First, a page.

Quitting smoking is a worthwhile, but lengthy undertaking. In 7-8 weeks after a decision to stop smoking, I will hardly be able to celebrate the decisive victory over the habit. However, I will have chance to assess interim results, and adjust plans if required. With an aim to make the reflective process more orderly, I will consider a range of important issues. Firstly, I will consider periods when quitting smoking is particularly difficult, and analyze the causes. Secondly, I will identify factors that hinder the process of quitting, and consider what can be done to address them. Finally, I will identify facilitators, and reflect on how they can be incorporated into the process of accomplishing the goal.
The objective of this reflection is to test the hypothesis that quitting smoking is a process that is a multi-step process whose success usually depends on effective socialization.It would be wrong to assert that quitting smoking is easy. Although I had a strong motivation to break this bad habit, there were many moments when I felt that I needed another cigarette. I spent a lot of time to identify situations where my motivation to quit smoking weakened. The most important discovery that I made during this period was that my motivation to quit the habit weakened when I saw my friends smoking. Each time I wondered whether smoking was as bad, as I read about it. When I saw people smoking, I had very mixed feelings. On the one hand, I realized that most smokers knew about smoking triggering cancer or causing cardiovascular problem. On the other hand, even knowing about these and other consequences did not stop those people from smoking. When facing with this discrepancy, I assumed that all those statistics on the relationship between smoking and diseases was overestimated. Many people around me were smoking, and nothing happened to them.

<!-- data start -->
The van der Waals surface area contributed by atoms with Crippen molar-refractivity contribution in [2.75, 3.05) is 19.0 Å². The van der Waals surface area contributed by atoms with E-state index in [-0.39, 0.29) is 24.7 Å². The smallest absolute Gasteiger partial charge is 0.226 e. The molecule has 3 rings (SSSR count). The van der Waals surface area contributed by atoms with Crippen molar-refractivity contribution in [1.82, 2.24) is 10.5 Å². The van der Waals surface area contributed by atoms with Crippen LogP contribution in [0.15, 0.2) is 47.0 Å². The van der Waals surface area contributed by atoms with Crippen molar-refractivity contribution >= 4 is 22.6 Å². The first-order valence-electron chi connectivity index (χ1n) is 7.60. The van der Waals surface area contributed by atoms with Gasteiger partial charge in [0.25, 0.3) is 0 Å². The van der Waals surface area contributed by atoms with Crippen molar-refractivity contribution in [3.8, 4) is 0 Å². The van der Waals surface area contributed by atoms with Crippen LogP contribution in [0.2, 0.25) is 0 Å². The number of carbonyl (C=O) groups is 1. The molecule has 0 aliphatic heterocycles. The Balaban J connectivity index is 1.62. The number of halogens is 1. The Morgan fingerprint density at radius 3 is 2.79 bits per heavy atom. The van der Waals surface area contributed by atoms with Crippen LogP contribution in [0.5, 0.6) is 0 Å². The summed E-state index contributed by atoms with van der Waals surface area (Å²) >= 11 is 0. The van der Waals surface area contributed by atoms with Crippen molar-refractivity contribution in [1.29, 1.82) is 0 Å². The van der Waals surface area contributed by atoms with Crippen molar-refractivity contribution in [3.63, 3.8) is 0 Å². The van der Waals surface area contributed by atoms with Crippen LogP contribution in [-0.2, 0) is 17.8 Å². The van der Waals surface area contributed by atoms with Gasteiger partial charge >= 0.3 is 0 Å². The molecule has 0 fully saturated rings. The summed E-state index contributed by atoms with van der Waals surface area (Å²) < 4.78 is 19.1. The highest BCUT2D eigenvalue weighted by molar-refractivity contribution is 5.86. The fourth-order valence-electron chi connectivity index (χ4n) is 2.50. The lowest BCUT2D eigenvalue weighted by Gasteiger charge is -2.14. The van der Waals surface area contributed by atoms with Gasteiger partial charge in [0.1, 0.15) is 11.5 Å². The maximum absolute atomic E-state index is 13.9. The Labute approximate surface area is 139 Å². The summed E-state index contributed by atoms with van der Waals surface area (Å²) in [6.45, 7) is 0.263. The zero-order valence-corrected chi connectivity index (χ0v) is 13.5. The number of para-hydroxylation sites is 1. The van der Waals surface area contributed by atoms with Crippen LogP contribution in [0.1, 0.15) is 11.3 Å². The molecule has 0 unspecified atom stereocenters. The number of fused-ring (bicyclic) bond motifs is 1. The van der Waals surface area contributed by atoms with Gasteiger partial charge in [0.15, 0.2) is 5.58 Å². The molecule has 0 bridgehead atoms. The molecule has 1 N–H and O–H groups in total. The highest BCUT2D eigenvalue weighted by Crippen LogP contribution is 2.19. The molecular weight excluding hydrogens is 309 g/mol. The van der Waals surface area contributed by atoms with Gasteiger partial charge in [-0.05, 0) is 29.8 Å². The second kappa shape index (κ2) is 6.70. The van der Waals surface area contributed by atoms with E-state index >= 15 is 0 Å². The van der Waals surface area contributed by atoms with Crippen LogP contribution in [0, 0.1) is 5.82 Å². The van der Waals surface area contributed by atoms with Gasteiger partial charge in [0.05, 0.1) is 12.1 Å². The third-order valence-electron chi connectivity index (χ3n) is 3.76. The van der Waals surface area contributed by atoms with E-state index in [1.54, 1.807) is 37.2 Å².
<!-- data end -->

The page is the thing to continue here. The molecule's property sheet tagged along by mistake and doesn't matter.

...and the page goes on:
My motivation was decreased when some of my friends let jokes or remarks about my decision to quit smoking. When my friends learned about my decision to quit smoking, some of them joked about it: “There is nothing difficult about quitting smoking. I did it many times.”
I think quitting smoking would be much easier, if my friends supported me. I later found confirmation of my assumption in Simons-Morton & Farhat (2010). The researchers point to the relationship between socialization and substance abuse. When an individual sees his friends smoking, he is likely to smoke too, because no one likes to be a white crow. At the same time, I realized that I was lucky to quit smoking in Australia, rather than in any other country. Australia is a “dark” market, because there is a ban on advertising and point-of-sale display of tobacco products (Burton et al., 2015). An individual who is not surrounded by heavy smokers is likely to quit the habit, because he does not face with appeals that smoking is cool, relaxing, or an important attribute of modern life.
The first seven weeks of my undertaking were the …